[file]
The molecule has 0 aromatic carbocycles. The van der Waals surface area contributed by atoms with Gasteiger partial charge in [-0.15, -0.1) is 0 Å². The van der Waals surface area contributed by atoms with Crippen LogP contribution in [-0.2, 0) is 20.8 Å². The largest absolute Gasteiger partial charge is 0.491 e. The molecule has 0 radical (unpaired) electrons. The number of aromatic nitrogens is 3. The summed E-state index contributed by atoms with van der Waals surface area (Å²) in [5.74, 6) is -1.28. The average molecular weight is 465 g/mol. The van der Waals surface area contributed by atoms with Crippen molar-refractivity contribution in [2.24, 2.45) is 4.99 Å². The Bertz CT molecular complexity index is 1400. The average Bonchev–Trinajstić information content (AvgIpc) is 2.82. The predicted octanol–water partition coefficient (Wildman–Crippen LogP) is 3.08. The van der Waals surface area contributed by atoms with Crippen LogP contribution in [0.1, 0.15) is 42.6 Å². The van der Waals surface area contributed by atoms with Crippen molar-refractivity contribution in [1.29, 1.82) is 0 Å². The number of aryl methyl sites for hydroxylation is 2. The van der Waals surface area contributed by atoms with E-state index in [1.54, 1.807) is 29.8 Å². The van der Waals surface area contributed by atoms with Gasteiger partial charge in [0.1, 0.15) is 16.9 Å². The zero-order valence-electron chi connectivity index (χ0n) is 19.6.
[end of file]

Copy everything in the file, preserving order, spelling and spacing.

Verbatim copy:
The molecule has 0 aromatic carbocycles. The van der Waals surface area contributed by atoms with Gasteiger partial charge in [-0.15, -0.1) is 0 Å². The van der Waals surface area contributed by atoms with Crippen LogP contribution in [-0.2, 0) is 20.8 Å². The largest absolute Gasteiger partial charge is 0.491 e. The molecule has 0 radical (unpaired) electrons. The number of aromatic nitrogens is 3. The summed E-state index contributed by atoms with van der Waals surface area (Å²) in [5.74, 6) is -1.28. The average molecular weight is 465 g/mol. The van der Waals surface area contributed by atoms with Crippen molar-refractivity contribution in [2.24, 2.45) is 4.99 Å². The Bertz CT molecular complexity index is 1400. The average Bonchev–Trinajstić information content (AvgIpc) is 2.82. The predicted octanol–water partition coefficient (Wildman–Crippen LogP) is 3.08. The van der Waals surface area contributed by atoms with Crippen LogP contribution in [0.1, 0.15) is 42.6 Å². The van der Waals surface area contributed by atoms with Crippen molar-refractivity contribution in [1.29, 1.82) is 0 Å². The number of aryl methyl sites for hydroxylation is 2. The van der Waals surface area contributed by atoms with E-state index in [1.54, 1.807) is 29.8 Å². The van der Waals surface area contributed by atoms with Gasteiger partial charge in [0.1, 0.15) is 16.9 Å². The zero-order valence-electron chi connectivity index (χ0n) is 19.6.